It is that time of year again… time to think about gifts. One thing I am trying to encourage in my family is to give fewer things and focus more on experiences. How many of you have random things stuffed into closets and on shelves that were gifts that you will probably never use? Not only is this a bit annoying for the person who has to try to find a place to put the stuff, but I always wind up feeling really bad that the gift giver has spent money, sometimes a lot, on something that is not useful to me. An experience is something that you do, like tickets to an event, a membership at a museum or zoo, treating them to a meal, or gifting them with a service. For those who worry about finding gifts for people, this is a great option because once you find an experience they like, you can give them that experience every year. You can make a recurring gift of renewing a membership or getting them a gift card for a service. While there are some who have been doing this sort of thing for a long time, it is becoming more popular, and more people are beginning to share in this practice. That brings me to the topic of this post; how to navigate gifting a massage. After being in the massage industry for 8 years, I have picked up on some of the things that just don’t work well. Good intentions that didn’t play out as well as you thought they might. So here are my 5 tips for giving the gift of massage.
1. Make sure they want a massage
Believe it or not, not everyone wants a massage. I know… for those who love it, it is hard to imagine someone who doesn’t, but I have certainly come across people who would rather be anywhere else. In the first couple months of my career I worked with a woman who mentioned that the massage was a gift from her daughter and that she was incredibly uncomfortable with the idea of getting a massage. She had rescheduled repeatedly because she just couldn’t bring herself to do it. It was one of the most awkward massages I have ever done. I am glad that she confided in me before hand, as it gave insight to her obvious tension. In my own practice, I would probably try to work with her to find an alternative like Reiki that she might be more comfortable with, or suggest regifting the gift certificate to someone who would enjoy it. Since I was working at a spa at the time, I didn’t feel as though I could have that conversation with her. I had another client who came into my practice who made it very clear before her session that she was not interested in massage but that her friend spent money on this for her so she was going to do it even though she felt that it had been a waste of money. While harsh, I am once again glad that she mentioned this to me because it informed me of her feelings before hand. These women just shouldn't have been given massages as gifts.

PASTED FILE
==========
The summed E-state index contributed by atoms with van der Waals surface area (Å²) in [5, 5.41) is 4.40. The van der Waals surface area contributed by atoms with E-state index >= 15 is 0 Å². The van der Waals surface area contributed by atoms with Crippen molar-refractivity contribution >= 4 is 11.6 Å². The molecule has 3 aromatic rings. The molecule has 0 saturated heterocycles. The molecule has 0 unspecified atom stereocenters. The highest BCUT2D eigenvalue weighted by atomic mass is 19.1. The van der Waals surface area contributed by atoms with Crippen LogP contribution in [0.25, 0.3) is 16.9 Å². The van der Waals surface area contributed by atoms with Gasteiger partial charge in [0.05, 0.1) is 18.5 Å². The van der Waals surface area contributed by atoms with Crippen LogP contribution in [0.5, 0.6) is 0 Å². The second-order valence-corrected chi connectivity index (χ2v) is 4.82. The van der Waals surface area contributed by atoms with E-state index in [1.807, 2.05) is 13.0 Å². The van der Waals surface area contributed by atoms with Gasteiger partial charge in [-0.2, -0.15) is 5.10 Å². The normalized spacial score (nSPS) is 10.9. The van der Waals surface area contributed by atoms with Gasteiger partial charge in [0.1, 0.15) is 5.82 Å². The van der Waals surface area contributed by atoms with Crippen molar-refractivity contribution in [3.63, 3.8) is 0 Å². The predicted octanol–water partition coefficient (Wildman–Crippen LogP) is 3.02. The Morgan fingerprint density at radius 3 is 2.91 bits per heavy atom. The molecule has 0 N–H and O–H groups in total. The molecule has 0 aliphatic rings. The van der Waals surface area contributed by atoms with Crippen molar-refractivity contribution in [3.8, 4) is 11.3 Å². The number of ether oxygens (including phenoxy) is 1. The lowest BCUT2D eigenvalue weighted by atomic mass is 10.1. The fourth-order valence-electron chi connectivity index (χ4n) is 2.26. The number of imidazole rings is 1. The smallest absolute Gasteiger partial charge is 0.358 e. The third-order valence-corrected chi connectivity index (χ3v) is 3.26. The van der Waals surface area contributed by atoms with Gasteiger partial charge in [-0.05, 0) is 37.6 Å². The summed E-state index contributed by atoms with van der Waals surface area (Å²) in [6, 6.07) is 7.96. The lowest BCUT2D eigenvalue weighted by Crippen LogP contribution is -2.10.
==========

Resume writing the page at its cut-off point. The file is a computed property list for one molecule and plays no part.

On another hand, some people already have a massage therapist that they prefer. They may not want to go to someone new because they have already built up a rapport with their own therapist, and know that they enjoy their style of work.
So how do you navigate finding out if a gift of massage is appropriate? Try bringing it up casually… “I had an amazing massage the other day. Do you go for massages?” This opens the conversation to find out if someone has ever had a massage and whether or not they are interested. If they do receive massage, you can then ask “Do you have someone that you like to see?” If they do, see if you can get them a gift certificate for the establishment that they already go to, which also means that they are pretty much guaranteed to love their gift. If they say that they don’t go in for massages and aren’t really interested, perhaps it isn’t the best gift idea for them.
2. Don't surprise them the day of (especially if they are a new client)
I have had a few people try to do this and it never quite works out the way they want. There are issues trying to coordinate their day so that the giftee doesn't know what is happening, and often I find that people are running late from their day of surprises. Once they arrive, new clients will have to fill out an intake form before they can get on the table. In my practice, intake can take about 10-15 minutes, and although I encourage people to come in early to do intake, it doesn't always work out that way. I email intake forms to new clients to fill out before they come in to save time, but if it is a surprise, they cannot do that. Some people also love to wear comfy clothes to and from a massage, and if they are going nice somewhere afterward, they want to have their hair and makeup look nice. Being on a massage table with their face in a face cradle doesn't really allow for nice makeup, and if they wear makeup to the massage it can often rub off and stain my sheets and get smudged on their face.